SOE News

Catherine Marshall

Martin and Catherine Marshall, the School of Education's second Robert Wendell Eaves Sr. Distinguished Professor.

Martin Brody and Catherine Marshall, the School of Education's second Robert Wendell Eaves Sr. Distinguished Professor.

Following are prepared remarks made by Catherine Marshall at the reception honoring her upon being named the School of Education’s second Robert Wendell Eaves Distinguished Professor, on Nov. 7, 2012 at the Carolina Inn.

I am honored to be dubbed "Distinguished Professor." Bob Eaves Jr. established the Robert Wendell Eaves Sr. Professorship in Educational Leadership to honor his father, who had worked as a teacher and principal before serving as executive secretary of the National Education Association’s Department of Elementary School Principals. So the connection to me, as I study school administrators and the inter-workings of policies and politics of education, at all levels, is quite striking. Those studies take me to classrooms, state legislatures, professional and interest groups, to D.C. and even to Australia.

I see lots of colleagues, and students, and doctors whose dissertations I chaired here today and I want to say "THANK YOU" for providing me with interesting challenges. From the colleagues who challenged me to find ways to sneak in gender issues into coursework, to the students who bravely asked me to chair their dissertations, even if they heard I was tough. And I thank you all for making my intellectual life so stimulating.

Here, today, I see friends, too, who have taught me many lessons about having fun and about just letting go of that manuscript for a while – that life isn’t all about the next publication, and one person more than any other: my Martin!

As I receive this honor today, I think I should tell you all that I am not supposed to be here! I am an impostor. I look like a sweet, somewhat privileged Chapel Hill academic, who fits in great at her tennis and book clubs. But actually, I was supposed to be a high school dropout! Sociologists and education social workers tell us: "Her type is a lost cause" and we predict a life of low achievement. Statisticians would give only the teeniest probability that I’d be standing here. Why?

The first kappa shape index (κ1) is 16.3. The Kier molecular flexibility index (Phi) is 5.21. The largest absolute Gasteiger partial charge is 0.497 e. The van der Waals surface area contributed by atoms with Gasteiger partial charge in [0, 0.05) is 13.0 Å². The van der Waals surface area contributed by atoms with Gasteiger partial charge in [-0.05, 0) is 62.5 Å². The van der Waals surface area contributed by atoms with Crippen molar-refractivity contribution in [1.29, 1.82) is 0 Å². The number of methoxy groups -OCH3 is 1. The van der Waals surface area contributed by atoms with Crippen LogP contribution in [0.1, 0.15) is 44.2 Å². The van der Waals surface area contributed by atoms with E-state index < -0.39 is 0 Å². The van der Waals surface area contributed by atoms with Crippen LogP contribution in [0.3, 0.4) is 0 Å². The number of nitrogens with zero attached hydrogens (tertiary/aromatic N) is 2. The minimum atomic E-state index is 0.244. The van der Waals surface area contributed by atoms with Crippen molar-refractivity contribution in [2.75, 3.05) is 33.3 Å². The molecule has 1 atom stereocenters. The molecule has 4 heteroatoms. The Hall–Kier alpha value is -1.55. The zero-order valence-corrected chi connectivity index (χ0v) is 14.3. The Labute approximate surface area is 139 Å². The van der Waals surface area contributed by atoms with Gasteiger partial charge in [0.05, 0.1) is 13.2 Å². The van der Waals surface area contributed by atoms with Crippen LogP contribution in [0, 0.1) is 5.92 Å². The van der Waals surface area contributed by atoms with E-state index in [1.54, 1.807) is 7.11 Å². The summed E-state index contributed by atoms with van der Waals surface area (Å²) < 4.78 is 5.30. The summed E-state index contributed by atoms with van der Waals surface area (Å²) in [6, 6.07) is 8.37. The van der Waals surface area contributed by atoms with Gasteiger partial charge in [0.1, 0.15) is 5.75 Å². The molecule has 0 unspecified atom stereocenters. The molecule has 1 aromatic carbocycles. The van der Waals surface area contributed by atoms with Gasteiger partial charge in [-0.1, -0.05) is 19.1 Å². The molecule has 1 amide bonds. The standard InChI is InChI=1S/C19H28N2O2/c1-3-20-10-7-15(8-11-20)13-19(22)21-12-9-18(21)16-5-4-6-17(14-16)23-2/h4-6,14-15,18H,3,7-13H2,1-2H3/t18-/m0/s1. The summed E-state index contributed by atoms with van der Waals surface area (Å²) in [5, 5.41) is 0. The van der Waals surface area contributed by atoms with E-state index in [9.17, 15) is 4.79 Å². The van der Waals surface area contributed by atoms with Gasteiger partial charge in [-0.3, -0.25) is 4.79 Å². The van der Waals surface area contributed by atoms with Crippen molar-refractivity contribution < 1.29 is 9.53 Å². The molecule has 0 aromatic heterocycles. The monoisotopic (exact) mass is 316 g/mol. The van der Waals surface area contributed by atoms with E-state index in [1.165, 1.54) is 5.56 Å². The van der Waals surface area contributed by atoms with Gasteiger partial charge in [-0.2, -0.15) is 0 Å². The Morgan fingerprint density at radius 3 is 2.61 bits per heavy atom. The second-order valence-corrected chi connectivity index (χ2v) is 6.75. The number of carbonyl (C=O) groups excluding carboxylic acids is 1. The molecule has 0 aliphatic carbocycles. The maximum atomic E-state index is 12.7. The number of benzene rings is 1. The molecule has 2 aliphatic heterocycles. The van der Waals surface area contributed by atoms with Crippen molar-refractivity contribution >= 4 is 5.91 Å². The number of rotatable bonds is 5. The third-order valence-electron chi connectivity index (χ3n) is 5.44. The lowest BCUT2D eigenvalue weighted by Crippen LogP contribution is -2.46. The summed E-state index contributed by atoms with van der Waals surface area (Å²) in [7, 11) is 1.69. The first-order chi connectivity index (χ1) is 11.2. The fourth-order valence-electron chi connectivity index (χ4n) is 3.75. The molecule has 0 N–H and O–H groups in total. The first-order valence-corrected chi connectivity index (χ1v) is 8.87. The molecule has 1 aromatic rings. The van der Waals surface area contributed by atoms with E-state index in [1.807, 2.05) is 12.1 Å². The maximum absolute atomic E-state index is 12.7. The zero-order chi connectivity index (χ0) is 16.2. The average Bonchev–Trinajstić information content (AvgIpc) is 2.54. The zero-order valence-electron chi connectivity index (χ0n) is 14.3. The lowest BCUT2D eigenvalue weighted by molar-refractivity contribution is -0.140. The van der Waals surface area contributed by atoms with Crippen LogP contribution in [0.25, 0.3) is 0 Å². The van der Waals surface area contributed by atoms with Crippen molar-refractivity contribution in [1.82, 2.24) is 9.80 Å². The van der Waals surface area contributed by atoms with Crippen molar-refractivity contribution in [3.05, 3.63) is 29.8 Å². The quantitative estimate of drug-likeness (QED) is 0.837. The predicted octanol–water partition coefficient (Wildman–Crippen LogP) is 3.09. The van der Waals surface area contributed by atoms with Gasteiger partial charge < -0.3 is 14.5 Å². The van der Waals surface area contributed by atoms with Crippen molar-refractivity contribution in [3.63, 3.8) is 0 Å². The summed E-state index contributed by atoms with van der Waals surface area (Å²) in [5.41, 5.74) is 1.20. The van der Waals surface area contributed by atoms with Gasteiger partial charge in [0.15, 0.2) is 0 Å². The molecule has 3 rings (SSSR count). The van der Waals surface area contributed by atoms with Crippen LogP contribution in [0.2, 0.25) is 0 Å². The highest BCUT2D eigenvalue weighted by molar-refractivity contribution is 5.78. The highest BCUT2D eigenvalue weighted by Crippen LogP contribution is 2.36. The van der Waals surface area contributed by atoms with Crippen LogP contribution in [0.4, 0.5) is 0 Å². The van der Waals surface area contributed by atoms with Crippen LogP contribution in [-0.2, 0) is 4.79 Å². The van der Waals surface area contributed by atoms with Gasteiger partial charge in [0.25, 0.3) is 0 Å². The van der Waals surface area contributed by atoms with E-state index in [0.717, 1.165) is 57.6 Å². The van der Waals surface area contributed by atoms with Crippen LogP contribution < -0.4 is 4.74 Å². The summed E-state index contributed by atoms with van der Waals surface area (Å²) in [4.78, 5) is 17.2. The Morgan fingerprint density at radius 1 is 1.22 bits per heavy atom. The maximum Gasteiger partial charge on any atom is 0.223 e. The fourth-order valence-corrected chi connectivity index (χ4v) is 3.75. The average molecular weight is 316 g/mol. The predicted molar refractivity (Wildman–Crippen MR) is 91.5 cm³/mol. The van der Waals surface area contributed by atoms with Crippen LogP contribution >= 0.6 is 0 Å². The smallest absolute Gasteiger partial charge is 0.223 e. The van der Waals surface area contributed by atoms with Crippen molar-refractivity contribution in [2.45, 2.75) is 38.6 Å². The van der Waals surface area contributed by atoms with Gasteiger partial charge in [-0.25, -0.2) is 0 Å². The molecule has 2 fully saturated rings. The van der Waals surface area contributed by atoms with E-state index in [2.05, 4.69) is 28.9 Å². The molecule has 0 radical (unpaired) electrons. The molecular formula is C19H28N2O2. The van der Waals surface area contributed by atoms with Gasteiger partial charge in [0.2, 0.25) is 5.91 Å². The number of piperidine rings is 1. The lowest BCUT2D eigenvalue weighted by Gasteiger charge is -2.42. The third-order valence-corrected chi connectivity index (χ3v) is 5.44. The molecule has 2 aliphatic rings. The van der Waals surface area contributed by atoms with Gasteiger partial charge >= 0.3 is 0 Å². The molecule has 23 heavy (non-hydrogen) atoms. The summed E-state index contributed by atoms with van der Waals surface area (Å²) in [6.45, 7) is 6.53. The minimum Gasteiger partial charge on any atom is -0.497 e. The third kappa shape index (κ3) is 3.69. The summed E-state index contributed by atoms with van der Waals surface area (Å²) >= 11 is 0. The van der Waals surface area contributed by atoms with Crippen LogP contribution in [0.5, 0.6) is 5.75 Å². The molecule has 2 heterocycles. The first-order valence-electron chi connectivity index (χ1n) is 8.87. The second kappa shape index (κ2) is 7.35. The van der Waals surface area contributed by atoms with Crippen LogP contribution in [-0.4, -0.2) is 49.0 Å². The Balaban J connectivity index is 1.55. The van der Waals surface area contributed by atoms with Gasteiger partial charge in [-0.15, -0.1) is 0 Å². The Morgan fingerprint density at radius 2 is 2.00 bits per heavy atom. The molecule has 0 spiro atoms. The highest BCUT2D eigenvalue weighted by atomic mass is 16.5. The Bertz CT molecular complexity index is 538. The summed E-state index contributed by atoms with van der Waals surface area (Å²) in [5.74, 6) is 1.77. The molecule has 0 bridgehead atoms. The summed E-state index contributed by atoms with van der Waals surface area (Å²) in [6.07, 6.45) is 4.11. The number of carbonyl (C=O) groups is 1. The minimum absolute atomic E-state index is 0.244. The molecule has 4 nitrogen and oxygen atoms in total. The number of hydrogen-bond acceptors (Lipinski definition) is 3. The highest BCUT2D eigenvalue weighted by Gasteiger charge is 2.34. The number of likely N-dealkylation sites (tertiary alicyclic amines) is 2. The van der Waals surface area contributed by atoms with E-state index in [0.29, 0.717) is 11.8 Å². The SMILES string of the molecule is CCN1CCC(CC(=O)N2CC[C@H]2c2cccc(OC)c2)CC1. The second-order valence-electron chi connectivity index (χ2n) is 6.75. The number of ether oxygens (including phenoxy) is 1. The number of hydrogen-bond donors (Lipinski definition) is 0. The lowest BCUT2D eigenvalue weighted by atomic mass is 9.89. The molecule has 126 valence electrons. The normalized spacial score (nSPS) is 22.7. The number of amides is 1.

My remarks must be just 3 1/2 minutes, so … The mini-version of my story is by getting pregnant in the 11th grade (in those days, stigma alert!) any career path to distinguished professor fell off the cliff. And as the rumors spread in the micro-world of high school, I sensed the teachers’ attitudes, as if they were saying, “Oh, she’s a lost cause ….” I became a “push-out” when my principal told me that I couldn’t come to classes, that my pregnant body couldn’t be on view in his high school! (This was before Title IX.)

Now, the boy who became my husband could finish school, but not me! It's a long story of how I got beyond that stigma and push out college, masters, doctorate, tenure-track, and up the ranks to be standing here today, among my stellar colleagues.

But this "push-out" experience, when fortified and framed with theories and research on policies, on micro- and macro-politics, and on research of gender issues and social and education policies, has ended up as an amazing generator and motivator getting me here. The theory and research revealed ways to turn my experience and insights into transformative teaching, research, and activism. So, I love studying and teaching education politics and policy, gender issues, qualitative research – and often get the chance to spread my insights with really neat students.

And now you know more about the story behind this new, and very pleased "distinguished professor." I wish my parents were still here to see this, along with that principal and the teachers who long ago wrote me off. And I hope that the work I do does, indeed, contribute in ways that honor Robert Wendell Eaves, Sr. At the very least, I can challenge educators to believe there can be ways to pull back any student, no matter their life circumstances.